The central covered markets provide a place mainly for local food producers to sell their products. I like their atmosphere and their colours. They can be found throughout Europe. The ones I saw recently in Siberia fascinated me even more by their contrast with the half-empty stores I saw in Moscow during my last previous trip to Russia in 1982.
The one in Irkutsk is a large rectangular building in the Market Square next to a large department store. The ground floor is divided into three big halls each reserved for different kinds of foodstuffs. A part of the building also has a second floor filled with rows of little shops selling all kinds of other goods.
The central market in Bratsk is a large circular building divided inside in a number of halls of various size.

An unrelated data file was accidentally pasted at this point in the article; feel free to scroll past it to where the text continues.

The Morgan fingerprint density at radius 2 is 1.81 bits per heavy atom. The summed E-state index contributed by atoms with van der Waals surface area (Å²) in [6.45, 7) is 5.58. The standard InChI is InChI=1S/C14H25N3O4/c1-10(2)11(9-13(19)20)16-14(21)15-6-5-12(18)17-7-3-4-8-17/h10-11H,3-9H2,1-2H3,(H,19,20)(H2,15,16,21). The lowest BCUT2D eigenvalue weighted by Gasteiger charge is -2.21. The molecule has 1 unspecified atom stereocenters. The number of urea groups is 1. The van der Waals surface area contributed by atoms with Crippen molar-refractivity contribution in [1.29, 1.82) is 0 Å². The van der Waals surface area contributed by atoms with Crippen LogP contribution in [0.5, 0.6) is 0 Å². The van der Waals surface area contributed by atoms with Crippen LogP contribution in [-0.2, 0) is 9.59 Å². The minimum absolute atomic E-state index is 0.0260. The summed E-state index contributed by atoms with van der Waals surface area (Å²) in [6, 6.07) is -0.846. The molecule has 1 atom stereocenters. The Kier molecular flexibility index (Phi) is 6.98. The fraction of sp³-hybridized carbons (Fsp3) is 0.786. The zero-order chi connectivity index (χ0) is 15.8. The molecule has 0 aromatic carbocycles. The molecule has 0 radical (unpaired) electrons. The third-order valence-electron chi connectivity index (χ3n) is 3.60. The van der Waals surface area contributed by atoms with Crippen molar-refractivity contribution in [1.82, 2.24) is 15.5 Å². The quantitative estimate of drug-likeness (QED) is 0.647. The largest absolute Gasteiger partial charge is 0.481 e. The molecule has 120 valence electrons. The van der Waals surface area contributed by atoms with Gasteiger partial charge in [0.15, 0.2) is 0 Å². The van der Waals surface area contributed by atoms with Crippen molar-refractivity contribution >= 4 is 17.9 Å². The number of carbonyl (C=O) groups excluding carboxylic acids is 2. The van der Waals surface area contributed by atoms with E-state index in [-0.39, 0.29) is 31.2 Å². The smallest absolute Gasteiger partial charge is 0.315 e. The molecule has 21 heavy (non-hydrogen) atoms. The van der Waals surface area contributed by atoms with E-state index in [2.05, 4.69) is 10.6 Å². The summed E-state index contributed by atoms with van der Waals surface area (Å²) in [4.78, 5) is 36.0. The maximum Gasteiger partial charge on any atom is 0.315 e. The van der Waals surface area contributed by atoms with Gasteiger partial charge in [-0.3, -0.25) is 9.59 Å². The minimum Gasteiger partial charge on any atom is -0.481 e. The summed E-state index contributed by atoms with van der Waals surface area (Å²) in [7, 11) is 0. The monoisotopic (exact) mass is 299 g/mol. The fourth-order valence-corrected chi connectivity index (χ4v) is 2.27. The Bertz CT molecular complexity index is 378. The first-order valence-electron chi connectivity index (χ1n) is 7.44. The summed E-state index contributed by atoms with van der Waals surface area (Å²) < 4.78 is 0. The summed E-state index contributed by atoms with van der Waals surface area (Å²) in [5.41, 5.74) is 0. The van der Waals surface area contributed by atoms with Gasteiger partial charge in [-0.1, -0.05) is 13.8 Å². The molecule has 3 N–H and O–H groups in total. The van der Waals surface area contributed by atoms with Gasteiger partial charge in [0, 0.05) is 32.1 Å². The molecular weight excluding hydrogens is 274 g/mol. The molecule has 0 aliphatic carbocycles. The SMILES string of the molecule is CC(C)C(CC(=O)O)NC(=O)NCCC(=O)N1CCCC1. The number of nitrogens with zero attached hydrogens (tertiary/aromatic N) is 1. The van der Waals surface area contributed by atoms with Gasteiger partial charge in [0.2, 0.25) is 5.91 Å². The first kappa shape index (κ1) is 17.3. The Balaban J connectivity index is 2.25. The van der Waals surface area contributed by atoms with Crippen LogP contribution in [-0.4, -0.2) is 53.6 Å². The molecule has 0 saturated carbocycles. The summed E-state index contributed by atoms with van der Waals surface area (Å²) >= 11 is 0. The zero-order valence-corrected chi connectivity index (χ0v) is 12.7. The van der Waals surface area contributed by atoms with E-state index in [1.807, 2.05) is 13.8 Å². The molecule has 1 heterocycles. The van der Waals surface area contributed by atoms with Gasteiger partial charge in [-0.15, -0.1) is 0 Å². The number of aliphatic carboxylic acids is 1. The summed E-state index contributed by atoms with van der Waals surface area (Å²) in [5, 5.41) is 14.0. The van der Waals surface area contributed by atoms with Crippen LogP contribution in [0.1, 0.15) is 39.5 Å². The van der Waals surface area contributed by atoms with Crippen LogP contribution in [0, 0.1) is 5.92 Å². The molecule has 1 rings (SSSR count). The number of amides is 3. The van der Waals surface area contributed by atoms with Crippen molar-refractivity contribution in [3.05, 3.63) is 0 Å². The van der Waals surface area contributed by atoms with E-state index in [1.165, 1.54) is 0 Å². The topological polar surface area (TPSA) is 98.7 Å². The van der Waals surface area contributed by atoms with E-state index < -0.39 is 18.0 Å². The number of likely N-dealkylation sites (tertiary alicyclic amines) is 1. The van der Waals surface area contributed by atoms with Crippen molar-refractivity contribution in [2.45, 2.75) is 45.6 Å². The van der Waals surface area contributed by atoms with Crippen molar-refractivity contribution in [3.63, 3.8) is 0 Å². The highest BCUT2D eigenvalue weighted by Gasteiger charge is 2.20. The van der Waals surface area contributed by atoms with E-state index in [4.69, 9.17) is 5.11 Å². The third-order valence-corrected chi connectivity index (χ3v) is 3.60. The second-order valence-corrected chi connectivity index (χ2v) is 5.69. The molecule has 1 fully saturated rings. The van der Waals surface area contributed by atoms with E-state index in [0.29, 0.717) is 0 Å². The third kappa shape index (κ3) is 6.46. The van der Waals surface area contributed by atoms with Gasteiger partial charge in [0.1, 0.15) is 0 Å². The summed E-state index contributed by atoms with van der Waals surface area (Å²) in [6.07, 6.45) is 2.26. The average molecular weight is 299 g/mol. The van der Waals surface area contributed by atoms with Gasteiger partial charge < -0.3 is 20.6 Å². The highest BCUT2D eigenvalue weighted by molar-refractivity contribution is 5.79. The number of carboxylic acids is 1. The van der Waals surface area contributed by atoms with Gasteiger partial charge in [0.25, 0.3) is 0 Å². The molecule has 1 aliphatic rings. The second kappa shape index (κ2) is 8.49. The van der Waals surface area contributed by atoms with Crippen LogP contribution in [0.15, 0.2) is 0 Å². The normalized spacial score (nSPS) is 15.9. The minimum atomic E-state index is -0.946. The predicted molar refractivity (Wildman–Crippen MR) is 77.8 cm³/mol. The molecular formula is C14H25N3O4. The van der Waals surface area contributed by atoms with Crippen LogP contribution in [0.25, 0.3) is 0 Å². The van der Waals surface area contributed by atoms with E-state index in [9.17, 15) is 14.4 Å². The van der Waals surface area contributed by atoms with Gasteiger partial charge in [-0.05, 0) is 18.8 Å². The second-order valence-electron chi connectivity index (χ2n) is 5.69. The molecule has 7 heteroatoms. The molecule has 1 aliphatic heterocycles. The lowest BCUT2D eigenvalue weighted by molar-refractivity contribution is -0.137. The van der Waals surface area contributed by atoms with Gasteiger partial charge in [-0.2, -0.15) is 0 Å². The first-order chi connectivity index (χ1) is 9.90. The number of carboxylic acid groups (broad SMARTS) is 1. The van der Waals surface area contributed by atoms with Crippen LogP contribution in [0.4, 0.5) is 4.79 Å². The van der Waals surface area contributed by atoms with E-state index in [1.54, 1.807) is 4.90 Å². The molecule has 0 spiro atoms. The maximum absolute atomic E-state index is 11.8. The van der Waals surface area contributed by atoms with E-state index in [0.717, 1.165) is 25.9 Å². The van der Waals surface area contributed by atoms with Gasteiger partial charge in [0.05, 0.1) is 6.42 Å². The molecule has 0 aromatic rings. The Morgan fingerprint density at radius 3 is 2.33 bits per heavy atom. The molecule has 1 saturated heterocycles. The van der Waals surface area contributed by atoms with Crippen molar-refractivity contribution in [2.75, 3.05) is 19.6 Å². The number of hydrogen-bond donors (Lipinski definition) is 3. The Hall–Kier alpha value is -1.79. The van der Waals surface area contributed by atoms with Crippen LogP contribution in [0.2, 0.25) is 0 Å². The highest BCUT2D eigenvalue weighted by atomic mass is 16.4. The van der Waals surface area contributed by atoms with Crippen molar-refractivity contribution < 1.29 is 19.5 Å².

In both places, even in the rather northern Bratsk, one can buy all the winter fresh vegetables locally grown in greenhouses. That is a better arrangement than we have in Canada where most vegetables are imported from California and may be treated with preservatives to survive the transportation, and where it is not possible to buy e.g. fresh green dill every day as it is in Bratsk.
In Bratsk, next to the covered market there was a rather large area with outdoor stands selling all kinds of clothes, shoes, books and other goods. All these stands were opened even at temperatures close to -30°C (-22°F)! In Irkutsk, outdoor markets were spread over various locations in the city centre.